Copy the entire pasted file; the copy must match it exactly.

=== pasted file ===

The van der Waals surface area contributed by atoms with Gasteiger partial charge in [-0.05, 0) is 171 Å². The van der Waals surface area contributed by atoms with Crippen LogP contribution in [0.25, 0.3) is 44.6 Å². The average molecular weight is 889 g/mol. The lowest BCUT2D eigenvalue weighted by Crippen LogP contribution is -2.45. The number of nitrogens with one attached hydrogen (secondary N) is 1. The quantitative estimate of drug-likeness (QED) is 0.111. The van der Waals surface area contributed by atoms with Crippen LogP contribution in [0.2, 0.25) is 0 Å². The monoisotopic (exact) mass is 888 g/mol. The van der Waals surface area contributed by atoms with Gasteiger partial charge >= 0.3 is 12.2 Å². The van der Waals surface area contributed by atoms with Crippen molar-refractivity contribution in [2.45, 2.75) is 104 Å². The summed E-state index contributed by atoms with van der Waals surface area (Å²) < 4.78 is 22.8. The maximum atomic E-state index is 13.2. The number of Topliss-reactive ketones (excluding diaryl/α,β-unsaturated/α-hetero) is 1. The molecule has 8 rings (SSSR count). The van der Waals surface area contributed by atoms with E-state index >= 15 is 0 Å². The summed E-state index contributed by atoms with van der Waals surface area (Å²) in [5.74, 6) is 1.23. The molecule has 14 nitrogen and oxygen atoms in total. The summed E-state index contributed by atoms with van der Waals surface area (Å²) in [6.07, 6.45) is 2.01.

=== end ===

The van der Waals surface area contributed by atoms with Gasteiger partial charge in [-0.05, 0) is 171 Å². The van der Waals surface area contributed by atoms with Crippen LogP contribution in [0.25, 0.3) is 44.6 Å². The average molecular weight is 889 g/mol. The lowest BCUT2D eigenvalue weighted by Crippen LogP contribution is -2.45. The number of nitrogens with one attached hydrogen (secondary N) is 1. The quantitative estimate of drug-likeness (QED) is 0.111. The van der Waals surface area contributed by atoms with Crippen LogP contribution in [0.2, 0.25) is 0 Å². The monoisotopic (exact) mass is 888 g/mol. The van der Waals surface area contributed by atoms with Gasteiger partial charge >= 0.3 is 12.2 Å². The van der Waals surface area contributed by atoms with Crippen molar-refractivity contribution in [2.45, 2.75) is 104 Å². The summed E-state index contributed by atoms with van der Waals surface area (Å²) < 4.78 is 22.8. The maximum atomic E-state index is 13.2. The number of Topliss-reactive ketones (excluding diaryl/α,β-unsaturated/α-hetero) is 1. The molecule has 8 rings (SSSR count). The van der Waals surface area contributed by atoms with E-state index >= 15 is 0 Å². The summed E-state index contributed by atoms with van der Waals surface area (Å²) in [5.74, 6) is 1.23. The molecule has 14 nitrogen and oxygen atoms in total. The summed E-state index contributed by atoms with van der Waals surface area (Å²) in [6.07, 6.45) is 2.01.